In Simoneau, the wife of the deceased was permitted to testify that she had two disabled "little girl[s]" (court's phrase, see id. at p. 504; the court was obviously conveying the idea that the daughters were minor children), and the defendant argued that such testimony created too much sympathy for the wife (see id. at p. 506).Summary of this case from Corder v. Corder
L.A. No. 2213.
March 13, 1911.
APPEAL from an order of the Superior Court of Los Angeles County denying a new trial. W.P. James, Judge.
The facts are stated in the opinion of the court.
Gibson, Trask, Dunn Crutcher, and John H. Lathrop, for Appellant.
Ernest E. Wood, for Respondent.
Action by the administrator of the estate of William Alexander Campbell to recover damages for injuries causing the death of his intestate. The plaintiff recovered a verdict and judgment in the sum of seven thousand dollars. The defendant appeals from an order denying its motion for a new trial.
Campbell's injuries were received while he was trying to cross the track of the defendant corporation at a point where said track intersects 38th Street in the city of Los Angeles. The complaint alleges negligence on the part of the defendant in a number of particulars, of which we need mention only the following. It is averred that the agents of the defendant in charge of its car were negligently and wantonly operating the said car at a rate of speed greatly in excess of eight miles an hour and at a rate of more than twenty miles an hour; that they "sounded a whistle twice just prior to the time of reaching the said crossing as an indication that the car would slow down and stop at said crossing and then, on the contrary, negligently failed to cause the said car to slow down pursuant to said signal and thereby misled the said Campbell as to the rate of speed at which the said car would approach the said crossing"; and that the defendant negligently failed to equip its car with a life-saving fender. In addition to the general allegations of negligence in respect of excessive speed and the failure to equip the car with a fender, the plaintiff set up the terms of an ordinance of the city of Los Angeles limiting, as he claimed, the rate of speed at the place of the accident to eight miles an hour and requiring at such place the use of a fender. We shall have occasion to refer to this ordinance more in detail hereafter. The answer, in addition to denying or undertaking to deny the various averments of negligence on the part of the defendant, alleged that Campbell's injuries were due to contributory negligence on his part.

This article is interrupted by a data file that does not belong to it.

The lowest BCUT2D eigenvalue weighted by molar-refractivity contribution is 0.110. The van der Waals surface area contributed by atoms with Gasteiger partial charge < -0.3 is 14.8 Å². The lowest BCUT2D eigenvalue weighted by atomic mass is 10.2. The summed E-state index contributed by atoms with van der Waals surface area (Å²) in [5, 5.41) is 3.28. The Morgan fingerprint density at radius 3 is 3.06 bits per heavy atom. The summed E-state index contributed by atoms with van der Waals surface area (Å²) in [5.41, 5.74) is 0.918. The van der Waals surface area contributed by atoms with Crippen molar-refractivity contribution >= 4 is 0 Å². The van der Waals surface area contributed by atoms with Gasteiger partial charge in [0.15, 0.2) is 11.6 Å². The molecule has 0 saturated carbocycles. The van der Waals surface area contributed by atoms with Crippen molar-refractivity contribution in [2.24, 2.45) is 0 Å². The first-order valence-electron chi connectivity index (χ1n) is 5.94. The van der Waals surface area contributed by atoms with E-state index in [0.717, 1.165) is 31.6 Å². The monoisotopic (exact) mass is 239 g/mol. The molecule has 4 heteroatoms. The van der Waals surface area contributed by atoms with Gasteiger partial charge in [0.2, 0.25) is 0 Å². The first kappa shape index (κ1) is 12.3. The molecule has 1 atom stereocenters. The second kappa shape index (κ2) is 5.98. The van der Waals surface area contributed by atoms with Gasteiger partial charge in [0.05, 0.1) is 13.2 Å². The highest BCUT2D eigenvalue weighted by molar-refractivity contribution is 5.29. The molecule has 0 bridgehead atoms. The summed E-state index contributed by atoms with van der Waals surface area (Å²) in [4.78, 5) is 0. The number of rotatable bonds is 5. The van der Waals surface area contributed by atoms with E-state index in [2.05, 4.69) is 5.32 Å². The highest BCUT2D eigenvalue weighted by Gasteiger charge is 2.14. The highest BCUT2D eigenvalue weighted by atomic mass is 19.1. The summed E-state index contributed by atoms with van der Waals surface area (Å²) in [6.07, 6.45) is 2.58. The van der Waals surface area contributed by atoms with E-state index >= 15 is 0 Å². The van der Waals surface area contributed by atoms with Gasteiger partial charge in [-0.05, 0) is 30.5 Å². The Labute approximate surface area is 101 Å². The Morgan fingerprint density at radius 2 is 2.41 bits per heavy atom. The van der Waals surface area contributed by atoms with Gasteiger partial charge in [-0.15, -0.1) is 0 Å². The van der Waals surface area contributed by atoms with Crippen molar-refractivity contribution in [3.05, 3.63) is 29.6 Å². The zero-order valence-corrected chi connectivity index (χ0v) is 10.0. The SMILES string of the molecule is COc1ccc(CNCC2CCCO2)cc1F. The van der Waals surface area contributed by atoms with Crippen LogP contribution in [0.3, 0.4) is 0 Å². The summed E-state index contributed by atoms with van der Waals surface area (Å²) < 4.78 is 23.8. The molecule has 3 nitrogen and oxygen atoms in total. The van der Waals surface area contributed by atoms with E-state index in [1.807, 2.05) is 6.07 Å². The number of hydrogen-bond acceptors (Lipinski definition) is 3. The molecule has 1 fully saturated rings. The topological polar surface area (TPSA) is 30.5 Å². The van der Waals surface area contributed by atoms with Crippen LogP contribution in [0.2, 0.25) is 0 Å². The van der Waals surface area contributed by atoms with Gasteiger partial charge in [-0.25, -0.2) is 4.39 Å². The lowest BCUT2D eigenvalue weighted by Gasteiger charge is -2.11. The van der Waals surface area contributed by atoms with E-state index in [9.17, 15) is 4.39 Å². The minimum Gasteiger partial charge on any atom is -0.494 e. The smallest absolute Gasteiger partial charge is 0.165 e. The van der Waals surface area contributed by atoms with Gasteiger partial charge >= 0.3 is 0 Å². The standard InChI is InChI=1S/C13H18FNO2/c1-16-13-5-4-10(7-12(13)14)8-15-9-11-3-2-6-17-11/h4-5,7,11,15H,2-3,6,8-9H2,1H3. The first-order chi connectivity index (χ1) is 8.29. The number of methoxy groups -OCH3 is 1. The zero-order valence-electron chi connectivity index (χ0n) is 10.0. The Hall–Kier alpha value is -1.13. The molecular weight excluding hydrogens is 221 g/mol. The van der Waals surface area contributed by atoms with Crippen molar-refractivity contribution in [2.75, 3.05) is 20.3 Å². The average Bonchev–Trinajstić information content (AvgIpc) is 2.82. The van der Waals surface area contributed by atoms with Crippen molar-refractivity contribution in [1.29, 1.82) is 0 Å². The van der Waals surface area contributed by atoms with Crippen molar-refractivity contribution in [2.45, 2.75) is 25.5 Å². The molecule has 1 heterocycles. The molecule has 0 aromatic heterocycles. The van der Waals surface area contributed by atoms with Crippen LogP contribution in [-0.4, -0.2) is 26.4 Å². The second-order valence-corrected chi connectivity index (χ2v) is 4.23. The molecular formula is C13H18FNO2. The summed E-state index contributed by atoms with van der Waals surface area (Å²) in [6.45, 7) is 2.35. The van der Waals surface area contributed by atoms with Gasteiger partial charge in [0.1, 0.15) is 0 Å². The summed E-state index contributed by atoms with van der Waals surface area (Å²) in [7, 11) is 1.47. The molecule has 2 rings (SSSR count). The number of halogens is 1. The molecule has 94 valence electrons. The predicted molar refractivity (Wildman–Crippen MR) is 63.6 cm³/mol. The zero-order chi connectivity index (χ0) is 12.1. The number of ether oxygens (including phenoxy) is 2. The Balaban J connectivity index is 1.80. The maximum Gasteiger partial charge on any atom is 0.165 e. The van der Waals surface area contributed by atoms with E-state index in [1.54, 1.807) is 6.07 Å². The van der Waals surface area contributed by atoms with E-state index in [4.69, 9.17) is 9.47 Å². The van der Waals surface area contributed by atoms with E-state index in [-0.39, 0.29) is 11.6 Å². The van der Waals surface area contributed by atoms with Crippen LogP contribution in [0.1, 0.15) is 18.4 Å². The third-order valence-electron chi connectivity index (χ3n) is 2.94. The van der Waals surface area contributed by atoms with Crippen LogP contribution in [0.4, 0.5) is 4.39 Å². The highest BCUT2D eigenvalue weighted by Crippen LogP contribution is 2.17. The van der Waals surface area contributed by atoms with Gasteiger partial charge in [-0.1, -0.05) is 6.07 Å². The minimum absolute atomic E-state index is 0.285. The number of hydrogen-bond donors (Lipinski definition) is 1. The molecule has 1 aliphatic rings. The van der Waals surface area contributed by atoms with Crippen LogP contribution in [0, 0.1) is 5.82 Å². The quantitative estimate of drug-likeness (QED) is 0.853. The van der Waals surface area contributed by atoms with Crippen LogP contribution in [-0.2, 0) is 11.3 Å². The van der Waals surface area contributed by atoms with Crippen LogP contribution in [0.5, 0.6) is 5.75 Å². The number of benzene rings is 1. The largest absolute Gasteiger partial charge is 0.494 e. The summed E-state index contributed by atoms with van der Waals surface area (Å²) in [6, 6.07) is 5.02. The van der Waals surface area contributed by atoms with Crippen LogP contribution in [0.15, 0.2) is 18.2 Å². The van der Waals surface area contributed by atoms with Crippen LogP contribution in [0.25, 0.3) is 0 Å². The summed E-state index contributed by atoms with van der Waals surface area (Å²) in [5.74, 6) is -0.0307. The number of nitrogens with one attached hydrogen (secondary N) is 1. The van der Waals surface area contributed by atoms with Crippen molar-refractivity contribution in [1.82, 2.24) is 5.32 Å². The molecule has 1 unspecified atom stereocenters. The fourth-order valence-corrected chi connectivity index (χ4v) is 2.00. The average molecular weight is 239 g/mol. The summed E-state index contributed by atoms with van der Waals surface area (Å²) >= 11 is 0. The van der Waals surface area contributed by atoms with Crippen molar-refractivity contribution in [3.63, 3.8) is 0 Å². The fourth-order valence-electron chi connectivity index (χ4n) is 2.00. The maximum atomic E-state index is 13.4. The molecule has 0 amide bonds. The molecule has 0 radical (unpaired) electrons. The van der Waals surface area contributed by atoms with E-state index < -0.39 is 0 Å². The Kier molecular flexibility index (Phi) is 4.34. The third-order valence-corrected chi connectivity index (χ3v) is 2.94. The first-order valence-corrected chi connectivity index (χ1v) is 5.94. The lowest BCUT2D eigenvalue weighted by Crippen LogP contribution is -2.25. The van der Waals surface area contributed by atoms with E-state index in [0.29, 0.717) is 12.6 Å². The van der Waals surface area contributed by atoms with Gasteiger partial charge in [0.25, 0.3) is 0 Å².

The jury returned a general verdict, and also returned answers as follows to interrogatories submitted by the court:
"Interrogatory No. 1. If you find that the deceased came to his death by reason of the negligence of the defendant, did that negligence consist in the running of the car at an excessive rate of speed or a lack of fenders on the car?
"Answer. Excessive speed.
"Interrogatory No. 2. Was the deceased guilty of contributory negligence or did he act with ordinary care and prudence?